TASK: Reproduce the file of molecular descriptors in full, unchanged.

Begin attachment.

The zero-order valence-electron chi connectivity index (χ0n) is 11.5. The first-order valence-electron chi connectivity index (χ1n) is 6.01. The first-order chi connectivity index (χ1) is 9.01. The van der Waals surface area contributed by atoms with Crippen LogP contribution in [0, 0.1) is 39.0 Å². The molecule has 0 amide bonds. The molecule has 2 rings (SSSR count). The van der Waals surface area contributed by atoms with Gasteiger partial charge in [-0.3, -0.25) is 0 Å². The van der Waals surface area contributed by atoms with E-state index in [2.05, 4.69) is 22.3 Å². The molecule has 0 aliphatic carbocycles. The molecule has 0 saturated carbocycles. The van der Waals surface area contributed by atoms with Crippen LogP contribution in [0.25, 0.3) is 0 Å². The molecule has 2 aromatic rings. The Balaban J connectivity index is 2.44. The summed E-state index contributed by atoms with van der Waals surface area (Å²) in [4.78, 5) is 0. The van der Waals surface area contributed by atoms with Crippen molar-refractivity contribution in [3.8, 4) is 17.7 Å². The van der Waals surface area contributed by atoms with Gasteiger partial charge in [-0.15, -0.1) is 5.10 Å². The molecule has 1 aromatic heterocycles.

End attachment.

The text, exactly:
The zero-order valence-electron chi connectivity index (χ0n) is 11.5. The first-order valence-electron chi connectivity index (χ1n) is 6.01. The first-order chi connectivity index (χ1) is 9.01. The van der Waals surface area contributed by atoms with Crippen LogP contribution in [0, 0.1) is 39.0 Å². The molecule has 0 amide bonds. The molecule has 2 rings (SSSR count). The van der Waals surface area contributed by atoms with Gasteiger partial charge in [-0.3, -0.25) is 0 Å². The van der Waals surface area contributed by atoms with E-state index in [2.05, 4.69) is 22.3 Å². The molecule has 0 aliphatic carbocycles. The molecule has 0 saturated carbocycles. The van der Waals surface area contributed by atoms with Crippen LogP contribution in [0.25, 0.3) is 0 Å². The molecule has 2 aromatic rings. The Balaban J connectivity index is 2.44. The summed E-state index contributed by atoms with van der Waals surface area (Å²) in [4.78, 5) is 0. The van der Waals surface area contributed by atoms with Crippen molar-refractivity contribution in [3.8, 4) is 17.7 Å². The van der Waals surface area contributed by atoms with Gasteiger partial charge in [-0.15, -0.1) is 5.10 Å². The molecule has 1 aromatic heterocycles.